School of Innovation in Springdale set for more students, new name, new campus

by Rose Ann Pearce ([email protected]) 1,349 views 

Take a new idea coming out of the Arkansas Legislature about three years ago, mold it into a workable plan, nurture it and watch it grow into a new school model that gives students more responsibility and a stronger role in pursuing their dreams.

Now that new school is Springdale’s School of Innovation, and it’s poised for another leap into the future as it ends its second year of existence and prepares to move into a new home under a new name honoring the late Don Tyson. School officials said they chose the Don Tyson name because of his entrepreneurship and visionary leadership through more than six decades before his death in 2011 age 80.

Tyson Foods Board Chairman John Tyson, Don’s son, said the family is pleased  to donate $1.5 million for the naming rights and ongoing development, and praised the Springdale schools for their work educating future leaders. He said hopefully the Tyson name will reinforce the goals set by the district and aid in their achievement.

The school is built to specifications to expand student learning and will add another class of students as it moves toward its goal of 1,000 eighth through 12th grade students by the 2018-19 school year. It is estimated that 400 students will move to the first phase of a new 145,000 square-foot, $24 million campus on Hylton Road when school begins in August. About 200 new students bringing the total school size to 600 students will join them. Though the school is opening in August the district said construction will likely continue to October. The school will become a district-run conversion charter next year.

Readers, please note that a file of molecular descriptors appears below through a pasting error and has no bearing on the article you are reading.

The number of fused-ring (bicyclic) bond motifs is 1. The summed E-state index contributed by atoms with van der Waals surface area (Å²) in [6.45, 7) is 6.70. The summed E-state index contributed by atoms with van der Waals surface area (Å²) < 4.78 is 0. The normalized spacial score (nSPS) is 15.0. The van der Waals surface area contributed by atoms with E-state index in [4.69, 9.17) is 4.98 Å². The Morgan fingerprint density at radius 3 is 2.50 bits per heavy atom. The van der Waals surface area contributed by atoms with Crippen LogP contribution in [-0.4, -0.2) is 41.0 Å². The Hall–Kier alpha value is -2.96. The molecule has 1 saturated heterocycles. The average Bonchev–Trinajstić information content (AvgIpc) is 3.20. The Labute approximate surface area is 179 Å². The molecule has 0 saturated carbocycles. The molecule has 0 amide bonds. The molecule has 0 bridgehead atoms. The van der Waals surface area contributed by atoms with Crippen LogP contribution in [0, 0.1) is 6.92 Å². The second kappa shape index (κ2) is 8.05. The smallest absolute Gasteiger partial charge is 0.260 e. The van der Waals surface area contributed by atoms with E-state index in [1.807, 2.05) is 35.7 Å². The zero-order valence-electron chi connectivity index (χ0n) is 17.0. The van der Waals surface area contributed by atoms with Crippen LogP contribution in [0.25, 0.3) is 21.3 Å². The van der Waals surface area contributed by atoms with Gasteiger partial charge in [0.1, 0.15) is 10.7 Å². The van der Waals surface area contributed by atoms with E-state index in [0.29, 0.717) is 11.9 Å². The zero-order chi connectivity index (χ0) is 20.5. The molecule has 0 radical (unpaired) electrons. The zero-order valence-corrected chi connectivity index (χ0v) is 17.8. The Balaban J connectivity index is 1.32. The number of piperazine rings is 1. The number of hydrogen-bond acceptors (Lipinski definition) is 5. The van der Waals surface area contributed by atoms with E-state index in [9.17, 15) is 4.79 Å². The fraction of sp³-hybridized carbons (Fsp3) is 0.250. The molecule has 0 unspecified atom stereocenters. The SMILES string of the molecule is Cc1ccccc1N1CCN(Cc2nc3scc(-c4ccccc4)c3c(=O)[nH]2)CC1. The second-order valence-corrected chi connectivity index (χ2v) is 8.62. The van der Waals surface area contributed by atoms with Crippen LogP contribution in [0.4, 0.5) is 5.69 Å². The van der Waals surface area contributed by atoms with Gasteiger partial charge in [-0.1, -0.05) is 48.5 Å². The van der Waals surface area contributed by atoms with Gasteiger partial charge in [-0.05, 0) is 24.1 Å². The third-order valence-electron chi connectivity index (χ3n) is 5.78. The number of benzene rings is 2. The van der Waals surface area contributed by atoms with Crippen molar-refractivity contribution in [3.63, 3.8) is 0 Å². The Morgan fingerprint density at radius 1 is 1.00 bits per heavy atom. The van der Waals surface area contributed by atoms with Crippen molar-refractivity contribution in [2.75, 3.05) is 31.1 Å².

The school opened in 2014 in the Jones Center for Families after receiving permission from the Arkansas Department of Education as one of the state’s first schools of innovation. At the state level, a school of innovation was envisioned as a test school for new ideas for how high schools could operate, offering a personalized, self-paced curriculum that allows students to advance through course after mastering content and skills, rather than waiting until the end of a semester or school year before moving to a new course.

Schools in Fayetteville, Flippen, Harrisburg, Russellville, Bentonville and White County are among the schools that received school of innovation designations in 2014 and 2015, according to the Arkansas Department of Education.

“We know as the education community, we have to do more to get kids prepared,” said Megan Witonski, associate superintendent for curriculum and instruction in Springdale, who was the assistant commissioner for learning services when the school of innovation concept was development. She helped write guidelines and rules for the program.

“Ultimately, we’re trying to reconstruct the education process for kids,” she said. “Success comes from getting to the level of personalization and students having their own autonomy.”